Our analysis is subject to several limitations. First, we did not develop or test any hypothesis in our analysis as our aims were primarily descriptive. Second, we chose training materials and key informants in a purposive manner, which may limit the generalizability of our results to some extent. Third, although all key informant interviews were semi-structured and conducted by experienced interviewers, it is possible that interviewer bias may have influenced some of the comments recorded or question is asked. Fourth, we were unable to observe actual training sessions or measure the existing quality of care provided by health workers who had received any of the trainings we reviewed. Finally, we excluded training materials targeted at community-based health workers–a key part of the MNH service delivery system in both Ethiopia and Nepal–because our review focused specifically on materials for training clinically qualified health workers. Future studies may want to investigate the content and quality of MNH trainings provided to community-based health workers.


We found several gaps in the technical contents of the maternal and newborn health training curricula in Ethiopia and Nepal. The existing training packages could be improved by strengthening the missing technical content, improving alignment between different MNH training packages, using innovative methods to redesign existing training packages, better supporting health workers in terms of skill retention, and developing training information systems to keep up-to-date records on trainings received by health workers. These findings and recommendations may be of interest to other LMICs facing similar challenges in training content development and delivery.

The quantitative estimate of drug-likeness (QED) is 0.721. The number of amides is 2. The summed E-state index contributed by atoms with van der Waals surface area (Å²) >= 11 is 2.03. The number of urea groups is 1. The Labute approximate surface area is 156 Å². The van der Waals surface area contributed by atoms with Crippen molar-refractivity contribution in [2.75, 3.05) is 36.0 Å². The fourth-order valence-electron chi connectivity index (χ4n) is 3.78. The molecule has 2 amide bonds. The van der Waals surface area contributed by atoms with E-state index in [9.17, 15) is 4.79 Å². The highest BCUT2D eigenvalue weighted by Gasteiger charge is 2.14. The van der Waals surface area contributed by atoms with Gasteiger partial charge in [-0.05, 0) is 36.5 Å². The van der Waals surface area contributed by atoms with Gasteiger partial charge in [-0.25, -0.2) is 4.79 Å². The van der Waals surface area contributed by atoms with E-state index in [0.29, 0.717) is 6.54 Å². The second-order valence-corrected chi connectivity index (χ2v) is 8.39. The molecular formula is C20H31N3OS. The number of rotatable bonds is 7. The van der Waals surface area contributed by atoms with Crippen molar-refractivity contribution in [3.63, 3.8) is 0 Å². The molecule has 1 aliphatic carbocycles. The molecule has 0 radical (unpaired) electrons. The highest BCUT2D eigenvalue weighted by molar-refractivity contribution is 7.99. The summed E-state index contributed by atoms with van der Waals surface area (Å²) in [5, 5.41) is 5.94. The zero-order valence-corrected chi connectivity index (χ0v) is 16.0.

Supporting information

S1 Questionnaire. Training curriculum data extraction tool.


S2 File. Key informant consent form for interviews.


S3 File. Information sheet for key informants.